Headache: Geriatric Headaches
Headaches commonly accompany stroke. In a prospective study of 163 patients with stroke, headache occurred in 29% with bland infarcts, 57% with parenchymal hemorrhage, 36% with TIAs, and 17% with lacunar infarcts. Women and patients with a history of prior recurrent throbbing headaches were more likely to have headaches associated with stroke. The headache began before the stroke in 60% of cases and at its onset in 25%. The quality, onset, and duration of stroke-associated headaches vary widely. The headaches are equally likely to be abrupt and to be gradual in onset. In patients presenting with what they consider to be the worst headache of their life, subarachnoid hemorrhage should be excluded.
Headache accompanying stroke is usually unilateral, focal, and of mild to moderate severity, although up to 46% of patients may have an incapacitating headache. The headache may be throbbing or nonthrobbing and, in rare cases, may be stabbing. The headache is more often ipsilateral than contralateral to the side of the cerebral ischemia (reduction in blood supply). Headache is more common in ischemia of the posterior circulation of the brain than of the anterior circulation and more common in cortical (gray matter) than in subcortical events (involving white matter of the brain.) The headache is of longest duration in cardioembolic infarcts and thrombotic infarcts, of medium duration in lacunar infarction, and of shortest duration in TIAs.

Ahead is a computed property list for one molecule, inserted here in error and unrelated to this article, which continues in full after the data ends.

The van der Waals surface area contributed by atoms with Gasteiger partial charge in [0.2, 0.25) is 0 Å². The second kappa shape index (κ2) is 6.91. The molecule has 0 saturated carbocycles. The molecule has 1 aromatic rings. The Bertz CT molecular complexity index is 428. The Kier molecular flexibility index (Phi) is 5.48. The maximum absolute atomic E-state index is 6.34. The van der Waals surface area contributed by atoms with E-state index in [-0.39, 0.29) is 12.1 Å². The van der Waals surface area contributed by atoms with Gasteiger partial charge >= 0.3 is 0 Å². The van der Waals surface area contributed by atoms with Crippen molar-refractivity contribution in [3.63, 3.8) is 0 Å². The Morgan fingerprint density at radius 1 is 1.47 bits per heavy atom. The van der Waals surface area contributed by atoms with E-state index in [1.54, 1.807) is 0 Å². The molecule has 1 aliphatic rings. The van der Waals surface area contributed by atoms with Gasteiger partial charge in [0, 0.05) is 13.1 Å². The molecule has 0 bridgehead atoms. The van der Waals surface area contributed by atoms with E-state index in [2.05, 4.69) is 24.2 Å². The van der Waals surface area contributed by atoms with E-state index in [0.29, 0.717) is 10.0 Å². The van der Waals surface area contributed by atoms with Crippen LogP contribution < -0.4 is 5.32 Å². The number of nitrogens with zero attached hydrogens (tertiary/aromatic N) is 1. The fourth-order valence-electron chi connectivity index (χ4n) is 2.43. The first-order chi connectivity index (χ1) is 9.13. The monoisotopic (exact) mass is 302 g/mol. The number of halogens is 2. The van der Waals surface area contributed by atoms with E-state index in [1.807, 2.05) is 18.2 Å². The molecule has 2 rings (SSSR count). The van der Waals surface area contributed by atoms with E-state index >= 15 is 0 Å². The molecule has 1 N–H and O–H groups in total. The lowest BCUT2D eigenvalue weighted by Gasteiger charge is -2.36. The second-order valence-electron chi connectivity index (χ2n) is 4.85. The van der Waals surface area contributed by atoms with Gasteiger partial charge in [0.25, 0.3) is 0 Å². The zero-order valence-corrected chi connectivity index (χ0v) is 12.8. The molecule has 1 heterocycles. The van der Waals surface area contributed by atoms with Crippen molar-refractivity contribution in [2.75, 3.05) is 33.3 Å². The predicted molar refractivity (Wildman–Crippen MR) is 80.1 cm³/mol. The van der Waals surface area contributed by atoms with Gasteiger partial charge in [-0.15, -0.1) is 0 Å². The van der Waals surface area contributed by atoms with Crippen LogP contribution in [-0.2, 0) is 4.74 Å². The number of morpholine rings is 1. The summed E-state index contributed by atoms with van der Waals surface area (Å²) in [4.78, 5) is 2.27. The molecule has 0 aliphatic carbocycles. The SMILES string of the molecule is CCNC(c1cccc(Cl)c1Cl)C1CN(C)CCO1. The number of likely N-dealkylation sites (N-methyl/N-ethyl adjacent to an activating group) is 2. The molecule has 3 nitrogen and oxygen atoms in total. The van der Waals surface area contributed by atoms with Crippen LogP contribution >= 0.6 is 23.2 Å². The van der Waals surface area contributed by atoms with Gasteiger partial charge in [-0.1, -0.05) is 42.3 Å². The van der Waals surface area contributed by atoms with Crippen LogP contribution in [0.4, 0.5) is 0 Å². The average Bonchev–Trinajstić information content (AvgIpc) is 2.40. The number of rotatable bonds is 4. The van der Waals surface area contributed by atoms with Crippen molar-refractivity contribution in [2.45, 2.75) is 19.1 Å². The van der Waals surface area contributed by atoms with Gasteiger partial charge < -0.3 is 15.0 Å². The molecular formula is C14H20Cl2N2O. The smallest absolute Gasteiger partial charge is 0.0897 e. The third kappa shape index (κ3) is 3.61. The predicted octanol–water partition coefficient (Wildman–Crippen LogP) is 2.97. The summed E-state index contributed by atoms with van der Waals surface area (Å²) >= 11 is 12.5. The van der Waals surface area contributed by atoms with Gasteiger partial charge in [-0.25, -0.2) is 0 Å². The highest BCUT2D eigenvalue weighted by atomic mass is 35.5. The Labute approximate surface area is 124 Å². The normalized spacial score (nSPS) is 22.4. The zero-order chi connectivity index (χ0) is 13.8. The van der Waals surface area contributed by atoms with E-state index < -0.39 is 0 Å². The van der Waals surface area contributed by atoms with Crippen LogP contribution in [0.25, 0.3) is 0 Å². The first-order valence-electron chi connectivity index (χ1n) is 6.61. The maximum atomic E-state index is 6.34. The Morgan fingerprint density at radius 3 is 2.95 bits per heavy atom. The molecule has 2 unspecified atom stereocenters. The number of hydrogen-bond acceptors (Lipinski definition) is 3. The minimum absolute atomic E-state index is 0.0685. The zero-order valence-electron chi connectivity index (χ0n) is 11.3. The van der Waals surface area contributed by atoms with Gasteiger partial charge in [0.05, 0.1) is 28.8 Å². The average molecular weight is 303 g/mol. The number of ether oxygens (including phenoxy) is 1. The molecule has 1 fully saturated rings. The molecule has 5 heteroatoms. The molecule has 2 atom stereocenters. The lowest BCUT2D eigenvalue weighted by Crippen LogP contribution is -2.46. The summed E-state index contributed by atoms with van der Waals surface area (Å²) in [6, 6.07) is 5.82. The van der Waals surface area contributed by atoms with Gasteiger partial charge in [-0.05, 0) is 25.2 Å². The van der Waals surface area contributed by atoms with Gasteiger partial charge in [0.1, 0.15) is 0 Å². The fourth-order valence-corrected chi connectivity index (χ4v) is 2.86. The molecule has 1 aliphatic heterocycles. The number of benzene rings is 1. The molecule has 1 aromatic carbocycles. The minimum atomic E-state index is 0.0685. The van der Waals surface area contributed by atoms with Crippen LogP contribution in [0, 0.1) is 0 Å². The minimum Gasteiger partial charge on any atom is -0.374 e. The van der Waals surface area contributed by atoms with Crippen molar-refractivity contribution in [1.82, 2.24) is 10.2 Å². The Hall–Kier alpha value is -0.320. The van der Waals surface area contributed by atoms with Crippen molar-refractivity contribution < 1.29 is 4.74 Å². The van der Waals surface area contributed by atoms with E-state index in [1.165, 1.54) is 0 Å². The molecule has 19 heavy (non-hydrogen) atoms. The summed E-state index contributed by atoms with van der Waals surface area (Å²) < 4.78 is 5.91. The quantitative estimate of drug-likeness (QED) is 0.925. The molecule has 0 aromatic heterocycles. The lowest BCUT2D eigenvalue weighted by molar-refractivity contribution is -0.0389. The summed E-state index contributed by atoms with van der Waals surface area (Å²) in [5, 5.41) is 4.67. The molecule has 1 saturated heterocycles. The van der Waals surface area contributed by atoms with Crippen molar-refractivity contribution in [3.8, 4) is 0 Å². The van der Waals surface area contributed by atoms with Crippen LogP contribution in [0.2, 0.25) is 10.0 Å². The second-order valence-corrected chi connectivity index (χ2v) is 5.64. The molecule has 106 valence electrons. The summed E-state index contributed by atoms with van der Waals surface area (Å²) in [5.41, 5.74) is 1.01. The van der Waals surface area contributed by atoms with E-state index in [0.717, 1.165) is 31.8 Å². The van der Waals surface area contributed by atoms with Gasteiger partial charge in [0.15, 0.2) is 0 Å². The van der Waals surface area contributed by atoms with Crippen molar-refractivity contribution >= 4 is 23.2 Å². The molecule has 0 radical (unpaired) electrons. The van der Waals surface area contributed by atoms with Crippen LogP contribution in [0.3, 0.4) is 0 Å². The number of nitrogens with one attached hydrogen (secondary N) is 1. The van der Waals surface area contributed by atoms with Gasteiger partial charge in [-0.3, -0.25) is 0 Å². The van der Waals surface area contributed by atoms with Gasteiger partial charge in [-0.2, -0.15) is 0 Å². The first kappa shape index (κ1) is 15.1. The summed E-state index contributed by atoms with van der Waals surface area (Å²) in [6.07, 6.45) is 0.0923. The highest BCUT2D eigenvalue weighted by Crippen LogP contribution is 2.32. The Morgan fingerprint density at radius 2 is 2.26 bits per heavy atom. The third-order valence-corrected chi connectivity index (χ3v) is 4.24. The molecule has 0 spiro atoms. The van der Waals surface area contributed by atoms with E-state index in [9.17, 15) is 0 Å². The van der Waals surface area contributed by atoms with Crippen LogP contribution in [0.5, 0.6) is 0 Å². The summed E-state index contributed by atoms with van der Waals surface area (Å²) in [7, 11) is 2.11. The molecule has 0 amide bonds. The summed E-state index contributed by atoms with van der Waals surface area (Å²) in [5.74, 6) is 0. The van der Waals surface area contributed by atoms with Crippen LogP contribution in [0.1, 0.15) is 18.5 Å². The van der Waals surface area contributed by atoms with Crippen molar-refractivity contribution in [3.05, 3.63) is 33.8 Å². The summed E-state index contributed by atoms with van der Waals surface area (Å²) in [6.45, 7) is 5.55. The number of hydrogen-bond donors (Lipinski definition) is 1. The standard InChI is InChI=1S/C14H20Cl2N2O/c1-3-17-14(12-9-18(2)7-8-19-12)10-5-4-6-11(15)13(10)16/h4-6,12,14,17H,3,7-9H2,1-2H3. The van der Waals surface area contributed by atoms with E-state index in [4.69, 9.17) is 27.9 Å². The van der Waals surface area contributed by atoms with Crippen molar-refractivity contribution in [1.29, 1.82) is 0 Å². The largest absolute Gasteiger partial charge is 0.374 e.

Although there are numerous causes of head trauma, falls are of particular concern in the elderly. Approximately 30% of all persons older than 65 years fall at least once a year. Subdural hematomas follow approximately 1% of mild head injuries, even those involving no loss of consciousness, such as a bump on the head or riding a roller coaster. Chronic subdural hematomas occur more often in the elderly because of brain atrophy that causes stretching of the parasagittal bridging veins and a predisposition to tearing. The atrophy in an older person also permits hematomas to accumulate without symptoms for a longer period of time than it does in a younger person. Other risk factors include use of aspirin or warfarin and alcoholism.
Headaches are present in up to 90% of patients with head trauma. The headaches are nonspecific; they can range from mild to severe and from paroxysmal to constant and can be bilateral or unilateral. They may be exacerbated with coughing, straining, or exercise, and may be associated with vomiting or nausea. About 50% of patients with chronic subdural hematomas will have altered mental status. A strokelike presentation with a transient or persistent hemiparesis can also occur. Only about 50% of patients with a chronic subdural hematoma will have a history of a head injury. The history may also be inaccurate in patients with dementia.